2 hospital births in my back. 2 unassisted homebirths on my knees since I was in the water I was able to quickly reach down and pull baby out of water. Also being on knees was more comfortable to labor
post #13 of 23

Hands and knees-ish. I say -ish, because really, I was on my knees, leaning on the side of the birth tub. Frankly, I have no idea why I adopted that position. I don't think anyone suggested it. I definitely needed something to hang on to, though! I absolutely could not have had a baby laying on my back. I spent basically none of my labor on my back, and any time I even tried laying down the contractions were unbearably horrible. My midwives didn't really want me on my back, anyway, as they were concerned about the baby turning posterior. (He had been LOA FOREVER, and flipped to ROA the day before he was born, and they were afraid he was going to try to do another 180 and get stuck.) Maybe part of the reason I ended up in that position was because I had bent over for most of my contractions, anyway, both to help avoid a posterior baby, and also to get counterpressure on my back, since I had ALL back labor. We also had a nuchal hand, and that tore me a new one. Or two. irked.gif I can't imagine birthing that baby in any other position, though, except maybe on the toilet I was on just prior to pushing. But I just couldn't handle the thought of giving birth to my baby on a toilet, so the tub it was.

post #14 of 23
I've had four. My first was a full squat on the hospital bed, but I was pushed back onto my bottom when his head was out because the midwife thought he was stuck. No tearing.

My second, first homebirth, was hands and knees. I labored in this position for the last 5 hours before she was born. No tearing.

My third, first UC, was laying/squatting in the birth tub, so not really on my back because I was floating when he has actually born. Interestingly, I got out of the tub about 20 mins before his birth because I felt I needed to hang by my arms from a bar we had in a doorway. Then I got back in and he was born! No tearing.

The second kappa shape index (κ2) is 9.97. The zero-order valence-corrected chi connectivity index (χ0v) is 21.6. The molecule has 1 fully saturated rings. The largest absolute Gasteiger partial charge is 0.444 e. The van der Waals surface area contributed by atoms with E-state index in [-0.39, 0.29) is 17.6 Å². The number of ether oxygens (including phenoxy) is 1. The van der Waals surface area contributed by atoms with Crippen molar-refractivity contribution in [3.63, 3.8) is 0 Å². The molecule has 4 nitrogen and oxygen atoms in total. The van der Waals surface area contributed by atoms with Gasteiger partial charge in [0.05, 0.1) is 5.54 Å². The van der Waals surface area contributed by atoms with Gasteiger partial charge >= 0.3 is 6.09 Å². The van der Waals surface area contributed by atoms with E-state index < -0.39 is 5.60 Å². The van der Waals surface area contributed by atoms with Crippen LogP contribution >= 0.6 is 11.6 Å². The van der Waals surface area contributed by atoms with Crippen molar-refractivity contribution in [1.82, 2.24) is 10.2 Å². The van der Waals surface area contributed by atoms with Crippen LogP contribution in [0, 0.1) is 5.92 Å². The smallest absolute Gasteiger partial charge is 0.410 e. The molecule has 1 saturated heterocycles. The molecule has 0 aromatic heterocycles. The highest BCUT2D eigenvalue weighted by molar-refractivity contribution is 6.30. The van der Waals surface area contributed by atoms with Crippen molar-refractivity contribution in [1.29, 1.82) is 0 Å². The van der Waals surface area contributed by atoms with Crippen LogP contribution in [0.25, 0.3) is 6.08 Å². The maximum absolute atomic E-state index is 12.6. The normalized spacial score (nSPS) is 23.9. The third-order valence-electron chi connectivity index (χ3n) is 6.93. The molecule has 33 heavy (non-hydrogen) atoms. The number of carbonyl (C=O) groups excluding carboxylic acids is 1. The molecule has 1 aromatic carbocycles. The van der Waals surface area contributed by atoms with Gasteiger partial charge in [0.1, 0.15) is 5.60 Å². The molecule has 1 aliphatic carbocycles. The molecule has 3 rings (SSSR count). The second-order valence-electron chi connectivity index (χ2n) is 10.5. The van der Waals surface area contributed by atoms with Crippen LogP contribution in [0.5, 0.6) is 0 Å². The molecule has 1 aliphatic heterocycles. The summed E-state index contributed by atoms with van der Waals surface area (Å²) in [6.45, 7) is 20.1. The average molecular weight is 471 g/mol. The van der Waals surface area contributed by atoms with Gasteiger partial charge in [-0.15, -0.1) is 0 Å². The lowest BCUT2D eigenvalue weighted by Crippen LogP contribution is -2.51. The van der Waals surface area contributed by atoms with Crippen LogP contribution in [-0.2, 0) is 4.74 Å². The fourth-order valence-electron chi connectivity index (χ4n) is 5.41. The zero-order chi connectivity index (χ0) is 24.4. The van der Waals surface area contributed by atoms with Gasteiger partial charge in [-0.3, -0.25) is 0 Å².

My fourth, another UC, I was on hands and knees for most of the (short, fast, scary) labor, but he was born in a full squat, no tearing. He really needed to get out fast as I had a partial abruption.

And who knows this time? Can't plan for anything. In labor I just do what feels right.
post #15 of 23

On my knees in the shower, leaning against an exercise ball. It's what the midwife at the hospital instructed me to do. Also I kept naturally hitting my knees with each contraction while rushing to the birth suite! Baby was in a hurry to meet us!

post #16 of 23

My first daughter I had in the hospital and it was pretty standard. I was lying on my back in the hospital bed. I had tried to do it in the tub, but the hospital staff said I was too relaxed and moved me to the bed where within ten minutes I pushed her out.


My second daughter I had at home and I started pushing her out lying on my back in my bed, but I felt it wasn't doing any good, so I got up and sat on the birthing stool my midwife had brought and pushed her out that way.

post #17 of 23

I considered going on hands and knees, but I wound up opting for an epidural and just went the hospital fashion on my back.  I worried pushing would be harder that way (everyone and every book said so), but it was a freakishly fast delivery.  Next time I plan to prepare myself to try naturally... and I will go with a different position.

post #18 of 23

Side-lying squat with assistance keeping my top leg tucked up.

post #19 of 23

Both times on my back, and both times pushing was easy and my kids were born after a few pushes. 

post #20 of 23

First time I pushed on my hands and knees for a long time, then the OB flipped me onto my back, baby went into distress, she cut an episiotomy. greensad.gif


Second time the MW recommended side-lying to best protect my perineum, and that is how I gave birth.  Had a couple of small tears, partly due to a nuchal hand, and partly due to the aforementioned OB stitching me up too tight.